Secondary Source Reports #2

Source 4: Labrague, Michelle. “Patagonia, A Case Study in the Historical Development of Slow Thinking.” Journal of Design History, vol. 30, no. 2, May 2017, pp. 175–91. academic.oup.com, doi:10.1093/jdh/epw050.

Thesis 4: “Slow design’s combining of design thinking and practice with activism and environmental concerns has roots in these previous developments. Design researcher Alistair Fuad-Luke has stated that ‘slow acts as a way of reframing eco and sustainable design’ within current design debates. Therefore, slow marks shifting values and meanings of sustainability and expands already existing histories. This article builds on Fuad-Luke’s argument by using slow as a framework for sustainability. Slow cultural practices are underpinned by an ethical outlook, which opens them to further exploration. (176)”

Restatement: As slow thinking shifts environmentalism and increases ways of thinking about sustainability, Patagonia’s catalogue is a prime example of how slow design can create conversations about the relationship between green thinking and commercialism.

Structure 4: The article is divided into three sections: analysis of Patagonia’s catalogue in relation to slow thinking, Patagonia’s relationship with fashion, and Patagonia’s design process as an ideological distribution network (177).

In the first section, Labrague dives into the history behind the brand’s logo and relates it to “deep green” movement, tying together the brand’s identity with slow thinking ideology as they expose their consumer to the beauty of nature. In the second, she states, “durability is prized and fashion is positioned as an entity separate from Patagonia performance-wear. (183)” Patagonia detaches itself from the fashion world by placing its garments’ utilitarianism above all and works to create a perfect product. The third section notes Patagonia’s asceticism and dedication to their ideology of reducing environmental impacts. It “betrays” deep green thinking by allow itself to coexist with nature rather than bending to nature’s will (187).

Strategies 4: How I viewed the three categories was: story, relation to modern examples, and ideologies. I enjoyed learning the history of Patagonia as well as the history in symbols behind their logo. This seems like a powerful hook that appeals to many people. The transition into “how does this relate to fashion” and design definitely would not have been as smooth without the previous section. I think I’d want to lead off my project with some interesting information about the brand before diving into their works and effects. This would allow the audience to get a quick grasp of Patagonia’s values.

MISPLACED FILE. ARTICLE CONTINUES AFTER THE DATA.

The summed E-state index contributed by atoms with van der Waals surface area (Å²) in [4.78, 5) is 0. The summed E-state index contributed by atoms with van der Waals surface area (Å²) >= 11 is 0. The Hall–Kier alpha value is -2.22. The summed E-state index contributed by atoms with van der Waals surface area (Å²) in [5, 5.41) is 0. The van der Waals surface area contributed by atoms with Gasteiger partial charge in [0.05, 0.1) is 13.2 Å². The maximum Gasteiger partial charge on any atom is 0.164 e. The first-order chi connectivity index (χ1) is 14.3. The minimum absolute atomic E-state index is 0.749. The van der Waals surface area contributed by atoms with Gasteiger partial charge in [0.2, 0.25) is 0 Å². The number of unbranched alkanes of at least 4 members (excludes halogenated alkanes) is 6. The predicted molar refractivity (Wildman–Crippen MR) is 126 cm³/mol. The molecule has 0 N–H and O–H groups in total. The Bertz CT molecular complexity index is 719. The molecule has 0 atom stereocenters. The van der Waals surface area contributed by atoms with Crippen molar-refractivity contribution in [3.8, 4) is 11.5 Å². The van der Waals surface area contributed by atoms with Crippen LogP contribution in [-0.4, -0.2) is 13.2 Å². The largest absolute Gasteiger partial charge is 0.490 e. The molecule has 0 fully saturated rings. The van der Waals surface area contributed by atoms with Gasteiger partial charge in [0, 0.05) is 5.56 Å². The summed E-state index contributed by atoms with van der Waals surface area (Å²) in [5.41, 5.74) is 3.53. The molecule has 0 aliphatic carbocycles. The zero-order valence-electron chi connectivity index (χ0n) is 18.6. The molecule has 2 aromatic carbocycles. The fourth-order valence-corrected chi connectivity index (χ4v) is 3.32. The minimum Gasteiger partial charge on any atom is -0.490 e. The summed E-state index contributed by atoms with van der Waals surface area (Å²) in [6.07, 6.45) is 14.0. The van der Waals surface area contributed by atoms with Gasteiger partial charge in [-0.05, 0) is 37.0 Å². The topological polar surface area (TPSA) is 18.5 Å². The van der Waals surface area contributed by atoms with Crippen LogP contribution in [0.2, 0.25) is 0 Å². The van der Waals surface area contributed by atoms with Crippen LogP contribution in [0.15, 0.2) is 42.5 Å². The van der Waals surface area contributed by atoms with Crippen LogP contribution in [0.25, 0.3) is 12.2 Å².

Source 5: Dabija, Dan-Cristian. “Enhancing Green Loyalty towards Apparel Retail Stores: A Cross-Generational Analysis on an Emerging Market.” Journal of Open Innovation: Technology, Market, and Complexity, vol. 4, no. 1, Mar. 2018, p. 8. Springer Link, doi:10.1186/s40852-018-0090-7.

Thesis 5:

“In this context, consistent integration of good practices related to environmental protection and the preservation of resources with market-targeting and development strategies for the implementation of environmental protection measures, activities and actions within daily operations has become a pressing matter for modern companies. (2)”

In current times, environmentalism and sustainability practices are sought after qualities by consumers which forces companies to account for these issues in daily operations.

Structure 5:

The article is divided into a literature review and method analysis. In its lit. review, the piece talks about problem of wanting to be environmentally friendly and satisfying demand from consumers. Other issues raised are costs of production and reduction of financial income. It points towards several examples of fashion brands that have introduced green initiatives and analysis that shows that modern consumers tie brand loyalty with sustainability. They utilized thousands of surveys in order to conclude that the youngest generation of consumer care most about the green movement, Gen Xers less, and Baby Boomers only caring most about brands with clear missions tied to their practices.

Strategies 5:

  1. I enjoyed their use of generational theory in addressing how different generational groups of consumers approach the green movement.
  2. Their narrow scope on the market of Romania is an interesting approach.

Secondary Source Reports